Editorial: Fresh Resolve at the WTC

Editorial: Fresh Resolve at the WTC

Last week the Port Authority made headlines when it came clean about the need to rethink budgets and timelines for the rebuilding of the World Trade Center site, but it may have been the least surprising piece of news New Yorkers have had in a long time. What was noteworthy, however, was the straightforward but detailed analysis of the existing sticking points and a commitment to a more pragmatic and hard-nosed approach to moving forward.

At the request of Governor Paterson, Port Authority director Chris Ward and his staff conducted a review of the rebuilding process to date, and they produced a report that is well worth reading. It will be particularly interesting to those who find it hard to keep on top of who is in charge of which building, or which architect’s work is getting scaled way back due to budget problems; i.e., about 7,999,995 New Yorkers. The report emphasizes the interconnected nature of all 26 major projects, and identifies 15 issues that must be resolved before any reasonably accurate budget or schedule can be drawn up. According to the report, this new budget and schedule could not—and should not—be released until the fall, since it will take at least that long to coordinate updated information. That may seem like yet another delay, but it will be time well spent, especially if the new numbers are accurate and lead to progress. The last thing we need is to be told once again that things are moving along nicely, thanks very much, and it’ll all be grand.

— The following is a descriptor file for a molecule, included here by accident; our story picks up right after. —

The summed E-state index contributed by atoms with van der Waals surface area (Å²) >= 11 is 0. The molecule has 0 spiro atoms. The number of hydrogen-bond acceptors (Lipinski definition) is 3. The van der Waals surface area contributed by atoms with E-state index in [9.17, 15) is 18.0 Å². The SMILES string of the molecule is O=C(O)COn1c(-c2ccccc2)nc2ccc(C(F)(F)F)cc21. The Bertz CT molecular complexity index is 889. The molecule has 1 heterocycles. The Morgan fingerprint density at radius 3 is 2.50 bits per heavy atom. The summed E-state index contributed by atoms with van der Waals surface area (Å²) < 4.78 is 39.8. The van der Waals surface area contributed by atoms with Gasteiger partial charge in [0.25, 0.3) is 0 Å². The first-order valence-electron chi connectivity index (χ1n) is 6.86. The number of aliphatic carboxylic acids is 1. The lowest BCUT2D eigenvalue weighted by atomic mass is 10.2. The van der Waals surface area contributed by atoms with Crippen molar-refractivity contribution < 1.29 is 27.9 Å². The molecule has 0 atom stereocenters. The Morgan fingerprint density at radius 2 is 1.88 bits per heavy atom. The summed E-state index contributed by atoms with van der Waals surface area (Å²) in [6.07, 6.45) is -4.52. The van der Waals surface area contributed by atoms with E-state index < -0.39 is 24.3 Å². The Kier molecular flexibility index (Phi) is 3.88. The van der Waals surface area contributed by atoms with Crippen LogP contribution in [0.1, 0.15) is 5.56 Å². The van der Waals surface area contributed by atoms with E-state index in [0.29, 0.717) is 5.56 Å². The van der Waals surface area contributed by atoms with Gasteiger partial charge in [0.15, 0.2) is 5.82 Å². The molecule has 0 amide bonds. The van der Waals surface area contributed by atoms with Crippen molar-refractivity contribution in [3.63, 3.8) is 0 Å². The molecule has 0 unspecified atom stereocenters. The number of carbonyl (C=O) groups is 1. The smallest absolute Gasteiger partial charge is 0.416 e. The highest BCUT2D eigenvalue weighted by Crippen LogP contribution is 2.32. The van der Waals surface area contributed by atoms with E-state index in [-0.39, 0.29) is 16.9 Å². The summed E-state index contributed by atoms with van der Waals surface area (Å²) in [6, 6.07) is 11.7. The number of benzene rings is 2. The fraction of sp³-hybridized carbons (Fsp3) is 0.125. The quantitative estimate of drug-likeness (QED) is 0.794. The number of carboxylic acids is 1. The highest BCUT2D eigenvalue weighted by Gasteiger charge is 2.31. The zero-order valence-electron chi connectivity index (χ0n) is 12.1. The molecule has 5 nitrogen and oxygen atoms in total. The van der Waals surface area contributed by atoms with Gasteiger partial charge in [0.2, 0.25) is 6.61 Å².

The Pataki “groundbreaking” for the Freedom Tower was a particularly cynical example of that kind of wishful thinking—the July 4, 2004 ceremony to lay the cornerstone coincided neatly with the Republican National convention, but not with anything in the construction plan. (Two years later, it was shipped back to Hauppauge, Long Island, so that site work could actually begin.) Governor Paterson referenced that stunt at the press conference announcing the Port Authority’s report, saying, “We’re not going to give any phony dates or timetables at this point and then follow it up with phony ribbon-cuttings and encouraging words and no follow-up.”

Follow up has always been the problem, and one of the major issues that has prevented it is the enormous (and sometimes competing) agencies and interests involved. One of the report’s most interesting conclusions regards governance, and the fact that there is currently no single decision-making body. It calls for both a steering committee that would make the call when programmatic conflicts arise, and a site logistics authority that it likens to an air-traffic controller, coordinating the complex logistical issues on-site.

This new tack toward transparency and pragmatism is particularly refreshing after the Kremlinesque secrecy of the old LMDC. It has called fresh attention to the fitful progress at Ground Zero, but if Ward can institute the suggestions he and his staff have outlined, that progress should be a lot smoother.